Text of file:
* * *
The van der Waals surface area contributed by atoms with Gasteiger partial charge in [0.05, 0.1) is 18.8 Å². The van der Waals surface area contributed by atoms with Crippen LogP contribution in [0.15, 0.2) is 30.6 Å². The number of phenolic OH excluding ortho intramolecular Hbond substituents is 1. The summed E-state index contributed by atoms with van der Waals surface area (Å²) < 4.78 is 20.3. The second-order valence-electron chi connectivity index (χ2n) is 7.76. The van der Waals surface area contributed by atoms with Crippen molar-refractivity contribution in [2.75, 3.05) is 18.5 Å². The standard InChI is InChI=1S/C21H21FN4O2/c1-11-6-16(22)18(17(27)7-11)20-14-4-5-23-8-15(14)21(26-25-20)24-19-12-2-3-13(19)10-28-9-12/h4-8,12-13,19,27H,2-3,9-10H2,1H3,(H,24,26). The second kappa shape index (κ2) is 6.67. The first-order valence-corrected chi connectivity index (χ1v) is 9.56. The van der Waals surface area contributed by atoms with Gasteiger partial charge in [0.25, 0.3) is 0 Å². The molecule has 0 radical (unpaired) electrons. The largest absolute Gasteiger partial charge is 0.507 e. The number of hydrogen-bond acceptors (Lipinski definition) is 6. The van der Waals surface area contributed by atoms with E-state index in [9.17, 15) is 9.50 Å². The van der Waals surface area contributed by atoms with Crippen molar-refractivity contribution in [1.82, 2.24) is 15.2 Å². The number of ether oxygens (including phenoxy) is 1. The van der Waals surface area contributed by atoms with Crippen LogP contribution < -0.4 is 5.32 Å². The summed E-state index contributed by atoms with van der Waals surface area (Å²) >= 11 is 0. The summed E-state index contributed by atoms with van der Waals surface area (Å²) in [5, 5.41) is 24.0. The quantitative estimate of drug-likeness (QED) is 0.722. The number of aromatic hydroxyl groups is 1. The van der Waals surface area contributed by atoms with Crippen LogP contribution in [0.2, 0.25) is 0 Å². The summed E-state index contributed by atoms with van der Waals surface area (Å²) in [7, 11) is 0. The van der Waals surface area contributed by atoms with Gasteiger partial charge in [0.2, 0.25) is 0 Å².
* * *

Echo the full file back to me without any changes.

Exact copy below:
The van der Waals surface area contributed by atoms with Gasteiger partial charge in [0.05, 0.1) is 18.8 Å². The van der Waals surface area contributed by atoms with Crippen LogP contribution in [0.15, 0.2) is 30.6 Å². The number of phenolic OH excluding ortho intramolecular Hbond substituents is 1. The summed E-state index contributed by atoms with van der Waals surface area (Å²) < 4.78 is 20.3. The second-order valence-electron chi connectivity index (χ2n) is 7.76. The van der Waals surface area contributed by atoms with Crippen molar-refractivity contribution in [2.75, 3.05) is 18.5 Å². The standard InChI is InChI=1S/C21H21FN4O2/c1-11-6-16(22)18(17(27)7-11)20-14-4-5-23-8-15(14)21(26-25-20)24-19-12-2-3-13(19)10-28-9-12/h4-8,12-13,19,27H,2-3,9-10H2,1H3,(H,24,26). The second kappa shape index (κ2) is 6.67. The first-order valence-corrected chi connectivity index (χ1v) is 9.56. The van der Waals surface area contributed by atoms with Gasteiger partial charge in [0.25, 0.3) is 0 Å². The molecule has 0 radical (unpaired) electrons. The largest absolute Gasteiger partial charge is 0.507 e. The number of hydrogen-bond acceptors (Lipinski definition) is 6. The van der Waals surface area contributed by atoms with E-state index in [9.17, 15) is 9.50 Å². The van der Waals surface area contributed by atoms with Crippen molar-refractivity contribution in [1.82, 2.24) is 15.2 Å². The number of ether oxygens (including phenoxy) is 1. The van der Waals surface area contributed by atoms with Crippen LogP contribution < -0.4 is 5.32 Å². The summed E-state index contributed by atoms with van der Waals surface area (Å²) >= 11 is 0. The summed E-state index contributed by atoms with van der Waals surface area (Å²) in [5, 5.41) is 24.0. The quantitative estimate of drug-likeness (QED) is 0.722. The number of aromatic hydroxyl groups is 1. The van der Waals surface area contributed by atoms with Crippen LogP contribution in [0.2, 0.25) is 0 Å². The summed E-state index contributed by atoms with van der Waals surface area (Å²) in [7, 11) is 0. The van der Waals surface area contributed by atoms with Gasteiger partial charge in [0.2, 0.25) is 0 Å².